15 Phone Interview Tips That Have Nothing to Do with What You Say (And Everything to Do With Making a Good Impression) was originally published on Ivy Exec.
Phone interviews are a common job screening tactic. Many candidates have to undergo a phone interview before they’re invited to a virtual or in-person second-round interview.
There are many things to keep in mind if you’re invited for a phone interview. For instance, your interview may be held by a recruiter, not by the person who will actually be your boss. You also want to make sure you offer your most-persuasive answers in the time allotted and ask questions that are relevant to the company. The goal of this interview, after all, isn’t to land the job; it is to make it to the next round where you’ll meet the people who would actually hire you.
We have compiled some of our best advice for what to say in a phone interview here. What we want to discuss today are the 15 phone interview tips that have nothing to do with what you say, and everything to do with making the right impression.
Double-check your phone’s charge and functionality.
No one thinks their phone will inexplicably stop functioning before an important interview, but it can happen. Before your interview, make sure your phone is fully charged. Also, make a test call to a friend or colleague to ensure they can hear you.
Create a quiet environment.
Nothing ruins your calm state of mind in an interview than your toddler running into your office or your neighbor mowing their yard outside your open window. Prepare early to eliminate distractions and noises. This may involve booking a conference room at your local library or even renting a hotel room.
Purchase high-quality headphones and microphone.
If you are in a space with noise, it’s a good idea to purchase headphones that will prevent your interviewer from hearing it. At the same time, using headphones ensures that you can hear everything the interviewer says to you. Also, a high-quality microphone makes your voice come through more crisply.
Prepare yourself to be calm.
Interviewing can be stressful. So, it’s important to do what you can to maintain your calm. Specifically, don’t over-caffeinate yourself beforehand, and be sure to eat enough that you’re not jittery. You also may want to have props next to you that calm you down, like a notebook and pen. Finally, if you are nervous before the interview, take a few breaths to slow your heart rate.
Have a glass of water prepared if you need it.
Have you ever had a coughing fit at an inopportune time? What’s more, in an interview, you’ll be speaking a lot, so you may be desperate to moisten your throat. Even if you don’t need to take a sip of water, having a glass beside you gives you peace of mind that it’s there if you need it.
Keep a picture of your interviewer’s face in front of you.
It’s easier to talk to someone if you can see their face, rather than feeling that you’re connecting with a disembodied voice. So, you may want to keep a photo of your interview on your computer or printed out. This way, you can feel more comfortable sharing yourself with this individual.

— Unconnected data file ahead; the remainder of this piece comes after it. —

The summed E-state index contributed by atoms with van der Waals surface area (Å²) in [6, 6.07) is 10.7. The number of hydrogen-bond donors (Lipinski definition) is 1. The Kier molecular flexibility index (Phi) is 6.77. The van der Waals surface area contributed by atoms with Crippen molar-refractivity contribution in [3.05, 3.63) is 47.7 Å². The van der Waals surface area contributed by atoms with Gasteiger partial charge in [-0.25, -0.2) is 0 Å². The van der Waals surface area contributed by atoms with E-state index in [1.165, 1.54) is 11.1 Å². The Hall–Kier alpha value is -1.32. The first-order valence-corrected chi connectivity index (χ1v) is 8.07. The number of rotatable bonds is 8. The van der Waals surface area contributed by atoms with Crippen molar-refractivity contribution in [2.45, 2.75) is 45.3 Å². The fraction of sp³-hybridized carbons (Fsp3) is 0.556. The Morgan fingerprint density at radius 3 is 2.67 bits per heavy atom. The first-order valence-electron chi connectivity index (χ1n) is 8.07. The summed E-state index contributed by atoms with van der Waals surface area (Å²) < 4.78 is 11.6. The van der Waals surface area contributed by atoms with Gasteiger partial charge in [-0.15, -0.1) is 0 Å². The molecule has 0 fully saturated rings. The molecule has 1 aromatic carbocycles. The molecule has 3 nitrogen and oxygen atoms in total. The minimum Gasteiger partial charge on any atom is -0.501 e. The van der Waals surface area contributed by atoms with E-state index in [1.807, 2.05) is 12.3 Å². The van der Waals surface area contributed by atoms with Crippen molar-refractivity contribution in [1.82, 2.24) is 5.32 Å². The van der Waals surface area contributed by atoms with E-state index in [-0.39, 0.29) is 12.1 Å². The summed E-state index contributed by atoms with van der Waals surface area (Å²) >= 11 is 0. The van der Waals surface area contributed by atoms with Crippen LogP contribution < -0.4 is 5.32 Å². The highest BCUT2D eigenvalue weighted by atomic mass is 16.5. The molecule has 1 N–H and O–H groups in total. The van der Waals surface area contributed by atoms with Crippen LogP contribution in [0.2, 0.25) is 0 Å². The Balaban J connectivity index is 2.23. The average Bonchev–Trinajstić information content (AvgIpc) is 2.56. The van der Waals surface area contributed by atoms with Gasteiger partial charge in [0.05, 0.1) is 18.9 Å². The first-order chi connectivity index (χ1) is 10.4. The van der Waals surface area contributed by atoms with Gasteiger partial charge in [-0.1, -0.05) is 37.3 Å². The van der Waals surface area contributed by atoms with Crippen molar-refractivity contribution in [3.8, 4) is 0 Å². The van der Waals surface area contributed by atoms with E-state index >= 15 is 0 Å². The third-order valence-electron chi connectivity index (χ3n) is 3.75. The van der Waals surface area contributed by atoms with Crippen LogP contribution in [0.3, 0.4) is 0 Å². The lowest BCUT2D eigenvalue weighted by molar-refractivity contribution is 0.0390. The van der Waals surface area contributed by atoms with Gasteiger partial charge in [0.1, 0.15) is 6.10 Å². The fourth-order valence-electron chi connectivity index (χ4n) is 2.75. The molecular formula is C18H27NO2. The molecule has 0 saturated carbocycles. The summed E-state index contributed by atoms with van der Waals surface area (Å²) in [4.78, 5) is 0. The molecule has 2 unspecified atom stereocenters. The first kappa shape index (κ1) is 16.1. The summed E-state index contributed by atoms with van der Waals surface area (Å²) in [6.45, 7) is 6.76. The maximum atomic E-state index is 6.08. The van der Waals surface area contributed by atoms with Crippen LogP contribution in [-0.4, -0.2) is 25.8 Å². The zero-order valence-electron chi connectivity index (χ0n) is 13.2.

Wear clothes that make you feel powerful.
No, nobody can see you! But if you wear clothing that makes you feel sophisticated and engaging, rather than, say, your pajamas, then that confidence will translate into your interview, as well.
Sit up straight…
Like wearing the right clothes, your posture also matters, even if no one can see you. Several studies have proven that so-called “power postures” do have a connection to what we think and feel about ourselves.
Some people are able to think more clearly when they’re standing. If this is you, then decide to stand during your interview instead.
Match your interviewer’s personality and rhythm.
If your interview is very enthusiastic, you want to match their level of energy – to a degree that it feels natural to you. If they seem more laidback, you want to do your best to match them. This mirroring is an effective interview tactic.
Speak at an easy-to-understand speed.
If you’re nervous or feel that you’re pressed for time, you may tend to rush through your responses. But if your interviewer can’t follow what you’re talking about, then it doesn’t matter how much you say! Prepare some standard interview questions beforehand and practice your moderate speaking speed with a friend or family member.
Articulate your words carefully.
Over the phone, it can be more difficult to understand others, as the connection usually isn’t as crisp as it would be in a shared physical space. So, this means you need to articulate your words even more carefully than you would in a face-to-face interview.
Smile as you talk.
Even if no one can see you, smiling as you talk can convey your enthusiasm for what you’re discussing.
Quash the urge to fill moments of silence.
You don’t need to fill “dead air” with small talk or questions. Instead your interviewer may be taking notes or a sip of water, not waiting for you to talk.
Send a thank-you email within 24 hours.
It is common interview etiquette to send a thank-you interview to whomever interviewed you within 24 hours. You will likely have your interviewer’s name and email, and you can also ask them to forward your thank you to others also in the interview.
Employing some or all of these phone interview tips ensures that you’re putting your best foot forward. Unfortunately, you could be the most-qualified candidate for a role, but if you stumble in this first-round interview, you still may be overlooked. But by preparing a quiet environment, calming yourself down, and speaking deliberately, you will make a strong impression, even in a limited timeframe.
Now that you know what to do, here’s what to say according to a linguistics professor.